It's been a bumpy start to the season for Mark Cavendish, who has suffered nasty falls in both his races so far. The painful scrapes in the Tour Down Under and the Tour of Qatar, which finished last week, would have dented the confidence of lesser riders but the sprinter is patched up, repaired and brimming with excitement for the year ahead as he embarks on the Tour of Oman which begins with three bump-free stages, the first of which is today.
But it's not just the fact that the opening legs of this Middle Eastern race are so flat they could have been designed for him, it's the fact that Cavendish has got used to bouncing back – after a rocky start to last season. It is turning into as much his speciality as racking up the wins: a staggering 62 since turning pro in 2007. His mishaps were so frequent in the first six months of 2010 he had no choice.
"Part of the problem is I'm not Superman," Cavendish tells The Independent before the first stage of the Tour of Oman. "People expect and you don't deliver, they get disappointed. And you can't judge anybody on a couple of days performance. But if I could have the 2010 season all over again in 2011 – five stage wins in the Tour de France, three and the points jersey in the Vuelta [Tour of Spain], I would for sure. Right now I'm going well, it's just easier to be on good form now than suffering like I was this time last year [with a tooth infection]."
A pain-free Cavendish has spent the build-up to the season doing intensive track training in Manchester to polish his top-end speed, riding for 90-minute sessions at 60kmh behind a motorbike. He did this for four days solid. "If you're out on the roads training in winter, you end up 'mashing' [cycling jargon for pounding out a lot of miles with high gears] and you don't have that finesse you need for the sprints. But I've got it [this year], and I'm really noticing the difference."
An early win thanks to that high-intensity training, too, would ease the pressure on Cavendish – something he was unable to pull off until late March last year, with the ensuing – and unjustified – criticism obscuring the fact he'd been unwell.
"You always get knocks, but it was more frustrating because people who weren't qualified to be judging me were judging me. And I'd always said that my early season last year was going to be a bit hit and miss."
The only two goals missing from Cavendish's 2010 season, the Tour de France's points jersey and the World Championships are both back on his list, although he rates his chances in each differently.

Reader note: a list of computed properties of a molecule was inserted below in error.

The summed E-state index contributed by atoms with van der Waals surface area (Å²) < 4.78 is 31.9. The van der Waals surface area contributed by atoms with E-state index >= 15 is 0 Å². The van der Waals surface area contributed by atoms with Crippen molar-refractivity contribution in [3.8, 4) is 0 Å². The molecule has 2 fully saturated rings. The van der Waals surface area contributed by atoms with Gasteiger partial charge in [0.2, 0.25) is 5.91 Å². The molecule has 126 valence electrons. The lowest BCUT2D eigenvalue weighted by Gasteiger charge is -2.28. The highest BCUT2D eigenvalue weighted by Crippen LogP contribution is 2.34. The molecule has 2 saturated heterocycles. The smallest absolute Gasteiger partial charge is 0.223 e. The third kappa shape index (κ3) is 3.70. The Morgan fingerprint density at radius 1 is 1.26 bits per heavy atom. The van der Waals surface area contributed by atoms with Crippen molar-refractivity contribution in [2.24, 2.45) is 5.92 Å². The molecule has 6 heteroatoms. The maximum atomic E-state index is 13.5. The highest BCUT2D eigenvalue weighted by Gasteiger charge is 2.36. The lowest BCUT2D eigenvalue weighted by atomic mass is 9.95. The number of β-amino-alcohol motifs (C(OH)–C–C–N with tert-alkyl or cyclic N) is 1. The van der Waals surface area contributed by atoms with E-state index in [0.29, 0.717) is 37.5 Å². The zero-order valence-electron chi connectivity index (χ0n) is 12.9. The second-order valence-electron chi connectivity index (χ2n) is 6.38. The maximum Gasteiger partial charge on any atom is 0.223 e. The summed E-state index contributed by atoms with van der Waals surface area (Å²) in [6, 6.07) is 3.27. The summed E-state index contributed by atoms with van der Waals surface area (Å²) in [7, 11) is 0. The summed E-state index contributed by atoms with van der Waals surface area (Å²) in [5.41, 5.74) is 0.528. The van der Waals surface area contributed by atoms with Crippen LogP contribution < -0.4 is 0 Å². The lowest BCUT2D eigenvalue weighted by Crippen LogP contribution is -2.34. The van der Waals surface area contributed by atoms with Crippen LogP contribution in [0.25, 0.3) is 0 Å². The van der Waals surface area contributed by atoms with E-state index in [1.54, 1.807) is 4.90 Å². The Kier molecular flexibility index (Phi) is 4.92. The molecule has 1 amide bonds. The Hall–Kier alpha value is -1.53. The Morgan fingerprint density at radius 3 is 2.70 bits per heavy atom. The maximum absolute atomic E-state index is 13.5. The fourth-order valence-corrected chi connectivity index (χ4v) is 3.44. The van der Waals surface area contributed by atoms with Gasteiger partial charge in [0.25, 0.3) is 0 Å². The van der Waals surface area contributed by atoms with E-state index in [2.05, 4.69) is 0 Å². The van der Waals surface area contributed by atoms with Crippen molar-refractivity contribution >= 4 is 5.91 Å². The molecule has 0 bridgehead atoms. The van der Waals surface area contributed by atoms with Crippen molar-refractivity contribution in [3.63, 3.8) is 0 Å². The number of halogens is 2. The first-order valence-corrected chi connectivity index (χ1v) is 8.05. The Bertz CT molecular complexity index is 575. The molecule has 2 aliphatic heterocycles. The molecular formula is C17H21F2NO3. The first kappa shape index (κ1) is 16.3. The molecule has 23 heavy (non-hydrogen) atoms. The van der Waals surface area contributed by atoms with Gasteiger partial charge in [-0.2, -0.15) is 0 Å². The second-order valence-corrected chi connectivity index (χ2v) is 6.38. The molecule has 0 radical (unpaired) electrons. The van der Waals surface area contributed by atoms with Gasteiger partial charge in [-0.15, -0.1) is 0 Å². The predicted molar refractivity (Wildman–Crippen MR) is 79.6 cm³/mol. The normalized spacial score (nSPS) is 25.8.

"The green [points] jersey is difficult to predict because they've changed the way the points are awarded so we won't know how hard it will be to win until we see a detailed route. But it could work in my favour.
"Then I've already been to see the 2011 World Championships course in Denmark, when I was over there riding with a group from a charity. It's going to suit me," he adds.
It is a sign of Cavendish's optimism about the Worlds that he has beefed up his 2011 programme to include possible starts in all three major Tours (France, Italy and Spain). The idea of doing the Tour of Italy would be to enable Great Britain to amass points in the nations rankings, which in turn dictates the number of riders allowed for the World Championships.
There is no question as to who will be leading them, given how quickly Cavendish is progressing. None other than the great Eddy Merckx says: "He's going to end up being one of the true sprinting legends, perhaps the fastest ever."
Cavendish sees one key to achieving that goal, in and outside the Tour, as "not losing self-belief. When you're on a roll, you're on a roll, your team and you get confident and end up staying there. The biggest thing for me in the Tour de France last year was that even after I lost [in a sprint] in Reims, the team didn't lose faith in me, they went out and rode on the front on one of the longest days of the Tour." And he won.
For now it is the exotic Oman Tour. In just its second year, it is an interesting addition to the calendar. It features Omani sword-dancers at each stage launch which are in remote villages in the Oman interior; Then the peloton pounds past remote hill forts, mile-wide wadis and huge date-tree plantations, all below mountains topping out at 10,000 feet.
There are miles of well-surfaced empty roads without a spectator to be seen until the peloton hits a village when Omanis spill out to cheer in delight. It is a spectacle worthy of the Tour de France at his height.
The distances involved, and how the Omani race tackles them, too, are a new for the largely European-based peloton. There was a 300km flight before one stage in 2010, and this year the entire race (riders, transport and officials) will have a 90-minute speed boat transfer to one stage. They will then ride 202km on a circular route and then come back, again by sea, in time for dinner.
For Cavendish, what continues to drive him is the same as ever. "The focus to win. It's been there since I was a kid. Everybody said to do my best when I did sports, but that was never enough. I always had to be the best, too. If you strive for absolute perfection, you will come out on top."